Temperatures across the Middle East this week have soared in an unprecedented heat wave, forcing residents to stay indoors.
In the Iranian city of Basrah, located in the epicentre of the heat wave, temperatures exceeded 48°C for the seventh day in a row on August 1.
On the same day, the Iraq capital of Baghdad sweltered through its fourth consecutive day of temperatures higher than 48 degrees. Governments from both countries have been forced to declare public holidays to protect people from the sweltering temperatures.
Despite government efforts to mitigate the blistering heat, Iraqi citizens have encountered widespread power outages and electricity blackouts. Iraq's power grid was already struggling due to damage sustained from US bombing in 2003.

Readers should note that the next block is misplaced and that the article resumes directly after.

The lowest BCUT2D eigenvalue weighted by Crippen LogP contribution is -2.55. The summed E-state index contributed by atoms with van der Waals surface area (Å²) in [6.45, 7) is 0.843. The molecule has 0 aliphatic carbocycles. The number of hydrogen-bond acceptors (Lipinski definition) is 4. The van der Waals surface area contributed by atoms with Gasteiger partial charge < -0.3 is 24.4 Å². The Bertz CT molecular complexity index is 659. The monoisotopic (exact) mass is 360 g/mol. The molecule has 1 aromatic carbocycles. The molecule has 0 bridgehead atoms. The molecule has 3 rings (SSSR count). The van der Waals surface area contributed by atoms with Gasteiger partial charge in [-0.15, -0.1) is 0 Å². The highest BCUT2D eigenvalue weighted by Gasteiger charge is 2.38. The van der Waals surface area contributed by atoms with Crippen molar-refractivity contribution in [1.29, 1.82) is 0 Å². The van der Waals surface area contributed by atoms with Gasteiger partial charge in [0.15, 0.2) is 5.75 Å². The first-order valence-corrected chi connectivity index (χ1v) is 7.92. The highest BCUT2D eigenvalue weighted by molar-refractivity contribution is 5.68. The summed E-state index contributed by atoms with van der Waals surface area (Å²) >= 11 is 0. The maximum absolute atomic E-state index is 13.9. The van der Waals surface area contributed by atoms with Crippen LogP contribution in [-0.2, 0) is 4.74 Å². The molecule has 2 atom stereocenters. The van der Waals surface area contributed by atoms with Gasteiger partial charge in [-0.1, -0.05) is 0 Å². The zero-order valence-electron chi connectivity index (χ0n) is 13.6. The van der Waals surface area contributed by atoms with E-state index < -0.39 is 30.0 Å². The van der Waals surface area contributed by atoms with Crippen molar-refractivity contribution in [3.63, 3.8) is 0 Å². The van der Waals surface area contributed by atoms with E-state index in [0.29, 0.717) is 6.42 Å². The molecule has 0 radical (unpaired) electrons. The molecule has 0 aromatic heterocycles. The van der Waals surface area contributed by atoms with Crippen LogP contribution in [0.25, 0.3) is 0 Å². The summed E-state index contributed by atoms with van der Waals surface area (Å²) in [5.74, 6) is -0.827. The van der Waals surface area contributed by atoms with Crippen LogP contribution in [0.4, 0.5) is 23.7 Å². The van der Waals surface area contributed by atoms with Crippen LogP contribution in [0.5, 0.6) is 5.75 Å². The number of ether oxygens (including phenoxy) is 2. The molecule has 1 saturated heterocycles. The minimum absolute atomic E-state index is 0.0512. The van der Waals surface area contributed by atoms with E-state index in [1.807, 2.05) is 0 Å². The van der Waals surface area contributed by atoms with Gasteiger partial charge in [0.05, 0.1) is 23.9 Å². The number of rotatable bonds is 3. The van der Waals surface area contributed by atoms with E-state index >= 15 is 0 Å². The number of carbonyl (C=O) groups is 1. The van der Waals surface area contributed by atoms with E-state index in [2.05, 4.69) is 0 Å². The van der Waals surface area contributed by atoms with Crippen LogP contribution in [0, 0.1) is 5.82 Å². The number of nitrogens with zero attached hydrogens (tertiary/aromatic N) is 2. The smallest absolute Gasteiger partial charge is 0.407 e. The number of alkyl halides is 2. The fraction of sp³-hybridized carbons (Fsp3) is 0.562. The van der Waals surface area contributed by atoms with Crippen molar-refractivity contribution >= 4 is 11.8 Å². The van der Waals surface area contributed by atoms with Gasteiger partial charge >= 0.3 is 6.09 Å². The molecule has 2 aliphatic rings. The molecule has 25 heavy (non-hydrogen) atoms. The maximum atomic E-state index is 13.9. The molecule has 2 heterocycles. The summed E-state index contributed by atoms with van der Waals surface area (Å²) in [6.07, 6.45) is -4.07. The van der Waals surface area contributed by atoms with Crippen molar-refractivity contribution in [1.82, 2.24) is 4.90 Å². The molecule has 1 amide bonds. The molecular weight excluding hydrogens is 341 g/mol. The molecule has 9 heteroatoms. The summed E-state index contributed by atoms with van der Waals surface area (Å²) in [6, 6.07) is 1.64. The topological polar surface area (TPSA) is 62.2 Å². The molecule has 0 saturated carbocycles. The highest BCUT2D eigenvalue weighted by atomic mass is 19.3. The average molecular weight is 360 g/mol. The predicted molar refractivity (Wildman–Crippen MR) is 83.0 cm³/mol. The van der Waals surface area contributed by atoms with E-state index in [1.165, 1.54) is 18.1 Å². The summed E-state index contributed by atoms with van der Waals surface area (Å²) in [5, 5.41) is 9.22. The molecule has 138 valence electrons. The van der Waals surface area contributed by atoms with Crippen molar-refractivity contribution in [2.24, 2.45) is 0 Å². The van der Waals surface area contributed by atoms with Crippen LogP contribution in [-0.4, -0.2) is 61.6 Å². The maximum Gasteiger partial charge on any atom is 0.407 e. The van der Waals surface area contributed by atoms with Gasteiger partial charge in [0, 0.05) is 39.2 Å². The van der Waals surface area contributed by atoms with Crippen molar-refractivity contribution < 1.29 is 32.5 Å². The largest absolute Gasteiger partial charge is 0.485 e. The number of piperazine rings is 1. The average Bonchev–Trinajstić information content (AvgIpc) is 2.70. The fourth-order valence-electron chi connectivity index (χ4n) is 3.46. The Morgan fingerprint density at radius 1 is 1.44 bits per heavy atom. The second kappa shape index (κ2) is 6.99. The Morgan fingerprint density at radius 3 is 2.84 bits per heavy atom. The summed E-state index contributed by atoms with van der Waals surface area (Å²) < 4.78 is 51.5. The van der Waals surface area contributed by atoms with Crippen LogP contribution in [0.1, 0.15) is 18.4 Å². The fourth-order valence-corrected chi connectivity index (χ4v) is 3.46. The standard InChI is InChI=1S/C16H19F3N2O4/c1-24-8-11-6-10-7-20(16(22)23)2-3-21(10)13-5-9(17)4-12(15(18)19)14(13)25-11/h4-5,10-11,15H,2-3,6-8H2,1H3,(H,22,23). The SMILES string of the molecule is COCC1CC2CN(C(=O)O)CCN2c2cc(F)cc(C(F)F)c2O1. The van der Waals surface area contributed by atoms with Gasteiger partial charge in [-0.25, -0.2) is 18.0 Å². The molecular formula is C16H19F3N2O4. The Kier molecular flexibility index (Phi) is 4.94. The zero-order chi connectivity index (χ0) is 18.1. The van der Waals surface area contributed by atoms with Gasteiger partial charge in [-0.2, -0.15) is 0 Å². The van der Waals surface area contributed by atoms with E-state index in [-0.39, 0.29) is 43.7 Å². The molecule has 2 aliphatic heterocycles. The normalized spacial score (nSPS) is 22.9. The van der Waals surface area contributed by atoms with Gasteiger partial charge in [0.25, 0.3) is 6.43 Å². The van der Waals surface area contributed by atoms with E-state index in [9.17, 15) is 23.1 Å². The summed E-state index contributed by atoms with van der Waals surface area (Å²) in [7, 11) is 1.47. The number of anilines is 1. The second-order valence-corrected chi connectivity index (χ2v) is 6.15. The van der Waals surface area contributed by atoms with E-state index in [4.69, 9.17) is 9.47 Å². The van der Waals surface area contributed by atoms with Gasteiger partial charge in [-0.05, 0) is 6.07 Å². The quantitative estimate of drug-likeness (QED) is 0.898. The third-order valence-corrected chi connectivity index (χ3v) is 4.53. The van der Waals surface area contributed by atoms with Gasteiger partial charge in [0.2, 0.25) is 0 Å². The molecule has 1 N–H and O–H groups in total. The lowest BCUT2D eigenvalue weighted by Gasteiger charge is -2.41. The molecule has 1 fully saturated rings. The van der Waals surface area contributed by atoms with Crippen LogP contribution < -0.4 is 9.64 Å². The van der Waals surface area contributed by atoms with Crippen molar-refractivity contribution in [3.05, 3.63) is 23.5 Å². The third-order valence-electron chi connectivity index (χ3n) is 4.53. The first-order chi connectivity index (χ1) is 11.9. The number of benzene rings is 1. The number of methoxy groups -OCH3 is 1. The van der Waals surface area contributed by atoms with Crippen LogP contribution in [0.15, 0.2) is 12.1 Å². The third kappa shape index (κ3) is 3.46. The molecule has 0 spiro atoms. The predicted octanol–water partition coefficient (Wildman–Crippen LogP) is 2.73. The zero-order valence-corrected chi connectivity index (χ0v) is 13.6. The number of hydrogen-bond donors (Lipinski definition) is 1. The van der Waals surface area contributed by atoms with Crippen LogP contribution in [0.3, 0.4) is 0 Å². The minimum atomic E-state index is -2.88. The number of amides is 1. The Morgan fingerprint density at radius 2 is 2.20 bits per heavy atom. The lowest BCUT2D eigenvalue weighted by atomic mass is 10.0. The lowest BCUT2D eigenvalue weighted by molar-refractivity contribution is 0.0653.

The length, frequency and intensity of heat waves will likely increase over most land areas during this century, according to the Intergovernmental Panel on Climate Change.
Extreme weather events, such as heat waves, have had devestating effects in India and Pakistan in recent weeks.
More than 2200 people died in India from a heat wave in late May as temperatures exceeded 108 degrees.
In late June, the death toll in Pakistan's devastating heat wave shot past 1000, making it the worst heat wave to hit the country's southern city of Karachi in at least 35 years.
Other extraordinary heat-related events this year include: Alaska experienced its warmest May in 91 years, with temperatures 5.6°C above average; Spain experienced its warmest May since 1964, with temperatures 4.3°C above average; and the northern hemisphere experienced its warmest Spring on record.
All the major ocean basins experienced record-high temperatures.
[Abridged from TeleSUR English.]